Orchestral Suite No.4 in D, BWV1069
Symphony No.7 in E [edited by Leopold Nowak]
Reviewed by: Fred Kirshnit
Reviewed: 9 November, 2014
Venue: Avery Fisher Hall, Lincoln Center, New York City
Brahms was conducting a rehearsal when he received the news. He announced: “a master has died”. Liszt composed Am Grabe Richard Wagners (At the Grave of Richard Wagner), after previously penning the prophetic La lugubre gondola (twice). Anton Bruckner was in the process of writing his Seventh Symphony when he learned of the passing of his hero. He added a coda to the Seventh’s Adagio which eloquently expressed his profound sadness. The Leipzig Gewandhaus Orchestra has a special relationship with this symphonic essay, having presented its world premiere in 1884 under Arthur Nikisch. The irony is delicious: although the group did launch this Symphony on its immortal journey, the management of the Gewandhaus postponed the performance twice and finally told Nikisch that they would not permit it. That honor went to the Municipal Opera House on December 30.
Riccardo Chailly began this concert with J. S. Bach. The ensemble consisted of about thirty players. This small group in this cavernous acoustic produced a piquant sound, infectious in its joyful noise and superbly crisp as appropriate. The dance compendium of the turn of the eighteenth-century reminded an American listener of the music of Copland or Ives, a country-dance atmosphere from simpler times. Of note were the 9/8 time-signature for the fugal middle section of the ‘Ouverture’ and the creative ‘borrowing’ of much of the material from Cantata 110, ‘Unser Mund sei voll Lachens’ (May our mouths be full of laughter).
There are multiple editions of most of Bruckner’s Symphonies. In the case of the Seventh, these days it is either the publication by Robert Haas or by Leopold Nowak that is used. We were not advised which, but ask the question and Nowak comes back as the answer. These versions are similar, save for Nowak’s louder dynamics and greater tempo indications in the first movement and the addition of percussion at the slow movement’s climax. That cymbal crash (and accompanying triangle) was added to the autograph score but there also appears in the margin the words “gilt nicht” (not valid), perhaps in Bruckner’s own hand, a mystery worthy of Josephine Tey.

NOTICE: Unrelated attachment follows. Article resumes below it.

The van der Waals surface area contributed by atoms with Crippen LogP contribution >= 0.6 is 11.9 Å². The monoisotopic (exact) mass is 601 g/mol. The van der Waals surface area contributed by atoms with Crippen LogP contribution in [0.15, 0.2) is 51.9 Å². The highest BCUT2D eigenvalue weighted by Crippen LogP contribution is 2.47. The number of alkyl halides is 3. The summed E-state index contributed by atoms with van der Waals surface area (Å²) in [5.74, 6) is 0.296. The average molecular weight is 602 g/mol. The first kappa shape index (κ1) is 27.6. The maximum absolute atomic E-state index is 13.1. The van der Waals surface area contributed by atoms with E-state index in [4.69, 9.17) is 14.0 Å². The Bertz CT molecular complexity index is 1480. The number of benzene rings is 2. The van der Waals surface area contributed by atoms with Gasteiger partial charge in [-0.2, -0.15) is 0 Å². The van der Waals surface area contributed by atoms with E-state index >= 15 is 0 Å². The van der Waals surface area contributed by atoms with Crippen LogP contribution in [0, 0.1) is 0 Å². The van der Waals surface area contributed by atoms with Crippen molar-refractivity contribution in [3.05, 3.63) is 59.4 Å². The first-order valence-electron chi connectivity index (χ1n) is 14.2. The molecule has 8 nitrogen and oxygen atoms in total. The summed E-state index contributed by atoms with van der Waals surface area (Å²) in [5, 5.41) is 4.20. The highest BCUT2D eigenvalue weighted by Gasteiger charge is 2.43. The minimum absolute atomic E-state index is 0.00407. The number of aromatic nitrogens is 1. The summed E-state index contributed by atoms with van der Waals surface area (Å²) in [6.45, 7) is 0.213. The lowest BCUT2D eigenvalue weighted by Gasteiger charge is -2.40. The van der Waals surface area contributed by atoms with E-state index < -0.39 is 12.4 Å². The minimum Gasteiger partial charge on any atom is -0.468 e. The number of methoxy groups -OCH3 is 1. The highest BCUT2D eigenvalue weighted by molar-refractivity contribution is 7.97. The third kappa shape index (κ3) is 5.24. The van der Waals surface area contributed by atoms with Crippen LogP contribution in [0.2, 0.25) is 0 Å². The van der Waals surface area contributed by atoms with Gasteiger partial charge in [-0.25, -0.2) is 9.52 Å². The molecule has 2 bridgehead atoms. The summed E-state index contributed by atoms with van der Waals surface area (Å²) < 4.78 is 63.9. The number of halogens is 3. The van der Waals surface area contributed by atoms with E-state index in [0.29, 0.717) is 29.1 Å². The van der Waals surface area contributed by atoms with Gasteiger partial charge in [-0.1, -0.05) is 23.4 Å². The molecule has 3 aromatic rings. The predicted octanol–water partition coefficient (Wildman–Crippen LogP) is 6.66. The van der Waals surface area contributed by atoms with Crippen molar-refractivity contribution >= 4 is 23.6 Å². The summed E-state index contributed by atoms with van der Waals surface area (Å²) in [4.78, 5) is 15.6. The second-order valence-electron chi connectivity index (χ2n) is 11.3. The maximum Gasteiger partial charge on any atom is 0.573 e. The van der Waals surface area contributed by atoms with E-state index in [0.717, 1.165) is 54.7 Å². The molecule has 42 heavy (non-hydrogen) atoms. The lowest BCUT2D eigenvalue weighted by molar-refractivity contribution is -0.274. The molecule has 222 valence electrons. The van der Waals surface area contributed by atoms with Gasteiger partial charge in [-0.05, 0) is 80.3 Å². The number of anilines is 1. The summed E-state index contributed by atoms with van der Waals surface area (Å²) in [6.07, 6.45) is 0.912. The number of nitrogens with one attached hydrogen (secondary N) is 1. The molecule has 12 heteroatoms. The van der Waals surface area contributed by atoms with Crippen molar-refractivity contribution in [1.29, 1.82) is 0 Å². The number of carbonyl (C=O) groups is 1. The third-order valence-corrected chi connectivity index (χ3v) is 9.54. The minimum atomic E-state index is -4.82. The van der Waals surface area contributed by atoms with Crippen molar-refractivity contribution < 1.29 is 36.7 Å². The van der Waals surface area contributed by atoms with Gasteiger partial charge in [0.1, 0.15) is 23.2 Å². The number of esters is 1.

Now more than trebled in size, the Gewandhaus Orchestra took over virtually every inch of the stage. Chailly began with a tremolo so soft that it seemed almost imperceptible and he mustered expertly his forces through the mysterious Allegro moderato. His tempos were what used to be considered de rigueur but years of listening to Celibidache and Tintner have accustomed dedicated Brucknerians to a much slower pace. However, this current reading was totally convincing, putting a fresh face on the music.
The Adagio was truly gripping, the lead-up to that cymbal-capped climax excruciatingly tense, its release orgiastic and full of religious fervor. After such moving music it was almost surrealistic that the scherzo was the best communicated of the four movements, Chailly following the score and emphasizing the fist-clenching crescendos to an almost painful level of excitement. At the conclusion of the finale, Chailly was completely thwarted in holding up his hands for a moment of silence, as the crowd erupted in ecstatic applause almost before the last notes had disappeared from the rafters. This was music-making of an extremely high order.
Adding to Riccardo Chailly’s special day, the Bruckner Society of America presented him with the Julio Kilenyi-designed Medal of Honor for his unflagging energy devoted to the study of this composer’s scores, whose creative process is still shrouded in layers of mystery. The Society publishes an inspired magazine, Chord and Discord, a fascinating guide to the arcane world of Brucknerian and Mahlerian scholarship.